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'If the factory closes what could I afford to eat?'

Sao Run is worried that if the clothing factory where she works closes down she won't be able to feed herself and her son.

A 34-year-old widow, she has spent almost 13 years making coats and jackets at a facility on the outskirts of Cambodia's capital, Phnom Penh.

With overtime she can earn up to $250 (£200) a month, but the future of the workshop and others like it in the country is now uncertain due to a continuing political dispute between the European Union (EU) and Cambodia.

Cambodia's garments manufacturing sector has boomed in recent years, in no small part due to the EU granting the country's exports tariff-free access to Europe, starting back in 2012.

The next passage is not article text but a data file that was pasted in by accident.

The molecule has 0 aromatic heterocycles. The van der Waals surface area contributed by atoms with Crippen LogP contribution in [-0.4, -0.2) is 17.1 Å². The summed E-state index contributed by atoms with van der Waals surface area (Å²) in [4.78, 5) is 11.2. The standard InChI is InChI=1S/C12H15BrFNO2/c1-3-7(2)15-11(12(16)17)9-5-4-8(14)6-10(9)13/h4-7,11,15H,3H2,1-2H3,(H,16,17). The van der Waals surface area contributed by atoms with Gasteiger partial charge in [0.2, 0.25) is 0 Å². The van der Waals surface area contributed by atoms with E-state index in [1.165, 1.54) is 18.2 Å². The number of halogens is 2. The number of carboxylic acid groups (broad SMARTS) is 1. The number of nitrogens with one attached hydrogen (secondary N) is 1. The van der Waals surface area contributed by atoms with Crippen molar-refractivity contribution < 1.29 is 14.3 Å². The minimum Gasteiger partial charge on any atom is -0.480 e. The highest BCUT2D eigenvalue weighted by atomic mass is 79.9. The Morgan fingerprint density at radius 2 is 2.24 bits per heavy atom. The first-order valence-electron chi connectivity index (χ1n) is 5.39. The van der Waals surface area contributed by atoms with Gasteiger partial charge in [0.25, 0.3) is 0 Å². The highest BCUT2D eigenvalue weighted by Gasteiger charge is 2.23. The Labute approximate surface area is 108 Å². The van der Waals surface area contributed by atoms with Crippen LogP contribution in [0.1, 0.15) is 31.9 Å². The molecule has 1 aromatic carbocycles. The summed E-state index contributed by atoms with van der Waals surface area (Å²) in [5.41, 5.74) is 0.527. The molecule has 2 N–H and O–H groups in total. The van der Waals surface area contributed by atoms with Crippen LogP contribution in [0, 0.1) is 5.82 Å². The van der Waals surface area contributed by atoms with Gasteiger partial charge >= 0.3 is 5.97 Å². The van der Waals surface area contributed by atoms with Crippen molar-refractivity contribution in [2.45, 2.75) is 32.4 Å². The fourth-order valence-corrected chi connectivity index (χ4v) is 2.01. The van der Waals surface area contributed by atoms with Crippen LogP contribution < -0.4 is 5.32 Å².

This has led to about in the country, lured by both the country's low wages, and the fact they don't have to pay any duties when exporting to the EU.

However, at the start of October the EU warned that Cambodia's tariff-free access to the European single market could come to an end

EU Trade Commissioner Cecilia Malmstrom said that the EU was launching a six-month review of the situation in Cambodia, and that unless Phnom Penh showed "clear and demonstrable improvements, this would lead to suspension of trade preferences" within 12 months.

Her comments were a response to what both the EU and US see as increasingly autocratic behaviour by the Cambodian government of Prime Minister Hun Sen, who has been in power since 1985.

In July his helped by the fact that the main opposition party - the Cambodia National Rescue Party (CNRP) - was officially shut down by the country's Supreme Court in November 2017.

The court ruling was based on a complaint by Hun Sen's government that

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